Questioning The Great Sex Rescue critiquing other authors:
“In my judgment, all the authors that Sheila has strongly criticized, including Emerson Eggerichs, Willard Harley, and others, are men and women of goodwill who have positively impacted millions of marriages for many years. None of us would ever want to cause harm. It is wrong to imply that these ministries and books do more damage than they are worth.”
After reviewing academic articles related to healthy sexuality, and reviewing our survey data, we created a 12-point rubric of markers of healthy sexuality teaching. We applied that rubric to each of the 13 evangelical books we were analyzing, as well as our secular control book. Several books scored very well, including the secular control book and The Gift of Sex by the Penners, which scored 47/48. Intimate Issues, Sacred Marriage, and Boundaries in Marriage also scored above 40. Other books, though, did not score well, and fell instead into the “harmful” category, including those by Willard Harley, Emerson Eggerichs, and Shaunti Feldhahn. These were also among the books most likely to be named as harmful by our survey respondents, or brought up in our focus group interviews, while books like The Gift of Sex or Boundaries were pretty much universally called helpful.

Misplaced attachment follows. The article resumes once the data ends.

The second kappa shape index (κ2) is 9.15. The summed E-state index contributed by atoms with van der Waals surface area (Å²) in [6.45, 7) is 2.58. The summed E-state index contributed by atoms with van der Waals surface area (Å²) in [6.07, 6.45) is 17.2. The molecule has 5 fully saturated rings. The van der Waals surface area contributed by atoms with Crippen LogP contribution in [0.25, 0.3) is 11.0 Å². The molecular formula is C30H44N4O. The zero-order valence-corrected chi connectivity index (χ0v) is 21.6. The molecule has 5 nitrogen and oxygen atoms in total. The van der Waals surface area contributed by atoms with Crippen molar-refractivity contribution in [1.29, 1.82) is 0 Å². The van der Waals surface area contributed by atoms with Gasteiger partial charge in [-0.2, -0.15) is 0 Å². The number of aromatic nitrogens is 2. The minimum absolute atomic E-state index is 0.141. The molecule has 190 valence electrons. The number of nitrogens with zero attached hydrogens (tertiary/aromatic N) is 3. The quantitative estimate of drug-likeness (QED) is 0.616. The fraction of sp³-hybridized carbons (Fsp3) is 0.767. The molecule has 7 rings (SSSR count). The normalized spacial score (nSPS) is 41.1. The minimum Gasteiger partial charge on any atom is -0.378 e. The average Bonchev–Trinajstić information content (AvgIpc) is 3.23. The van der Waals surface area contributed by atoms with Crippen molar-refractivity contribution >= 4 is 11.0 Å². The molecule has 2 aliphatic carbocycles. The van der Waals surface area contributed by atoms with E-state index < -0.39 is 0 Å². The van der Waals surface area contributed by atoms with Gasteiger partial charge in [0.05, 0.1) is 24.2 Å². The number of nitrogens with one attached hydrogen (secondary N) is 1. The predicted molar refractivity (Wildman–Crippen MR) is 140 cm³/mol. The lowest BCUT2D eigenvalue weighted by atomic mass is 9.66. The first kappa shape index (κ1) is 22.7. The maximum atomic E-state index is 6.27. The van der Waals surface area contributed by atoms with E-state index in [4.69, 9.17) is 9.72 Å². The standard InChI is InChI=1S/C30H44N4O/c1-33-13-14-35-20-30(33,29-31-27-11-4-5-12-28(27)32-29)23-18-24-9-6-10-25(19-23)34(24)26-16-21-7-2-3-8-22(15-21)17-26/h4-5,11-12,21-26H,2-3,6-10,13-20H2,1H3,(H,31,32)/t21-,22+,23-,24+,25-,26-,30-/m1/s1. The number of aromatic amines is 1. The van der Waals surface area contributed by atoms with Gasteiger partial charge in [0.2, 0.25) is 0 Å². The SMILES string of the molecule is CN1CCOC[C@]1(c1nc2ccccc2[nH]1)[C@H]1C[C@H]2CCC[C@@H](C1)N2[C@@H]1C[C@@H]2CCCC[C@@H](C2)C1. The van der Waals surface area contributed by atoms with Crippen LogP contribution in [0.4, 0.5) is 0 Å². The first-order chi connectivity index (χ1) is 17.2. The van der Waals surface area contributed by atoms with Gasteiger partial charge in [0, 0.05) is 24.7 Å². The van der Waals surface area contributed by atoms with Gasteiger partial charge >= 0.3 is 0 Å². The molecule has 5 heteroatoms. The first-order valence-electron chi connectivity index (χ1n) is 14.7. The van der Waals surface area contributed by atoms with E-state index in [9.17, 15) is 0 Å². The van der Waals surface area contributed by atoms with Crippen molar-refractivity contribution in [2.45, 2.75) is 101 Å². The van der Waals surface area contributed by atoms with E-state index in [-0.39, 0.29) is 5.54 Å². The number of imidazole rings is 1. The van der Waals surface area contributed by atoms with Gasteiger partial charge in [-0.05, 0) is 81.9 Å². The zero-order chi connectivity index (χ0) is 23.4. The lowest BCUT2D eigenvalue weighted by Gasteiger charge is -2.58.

It’s not just enough to call out the bad teachings if the sources of those teachings are still seen as authoritative in the evangelical world. What people need to understand is how to be discerning, and our book shows them how to judge healthy vs. unhealthy.
I do not believe that it is my job to protect other authors’ work; I believe that it is all of our jobs as teachers in the church to protect the sheep. Therefore, when we find harmful teachings, we must call it out or else we become a church who elevates reputation over safety.
I do believe that the authors never intended to harm, and we state so clearly at the very start of our book. But good intentions do not erase harm done. One must also ask, how much harm is acceptable before it becomes too much? We serve a Savior who left the 99 to go after the 1. We assert that it is the church’s duty to go after the lost 1, not merely write off their pain or suffering as a casualty of an otherwise good ministry.
In the evangelical world, we have seen the terrible fallout recently when people rush to defend the reputation of a leader rather than listening to those who have been hurt. We hope that this rush to defend reputations of the powerful will change to a focus on protecting the sheep.
Sheila is not abiding by the Kingdom Way to raise concerns: “Many Christian leaders have contacted me to share their support and to say they have privately gone to Sheila with their concerns about her approach. I would urge all to take that approach. That is the Kingdom way to raise concerns and advance change.”
I would like to end with this, which I also opened with. This is quite simple; when teaching is done in public, it must be corrected in public. This is the norm in the New Testament, but it is also the norm in academia, which Shaunti knows, since she is Harvard educated. When things are published, they are then hashed out in public so that further learning can occur.
Too often, when Christian leaders are questioned, those doing the questioning are told they are wrong because of the way they are going about it, often as a way of distracting from the issue at hand.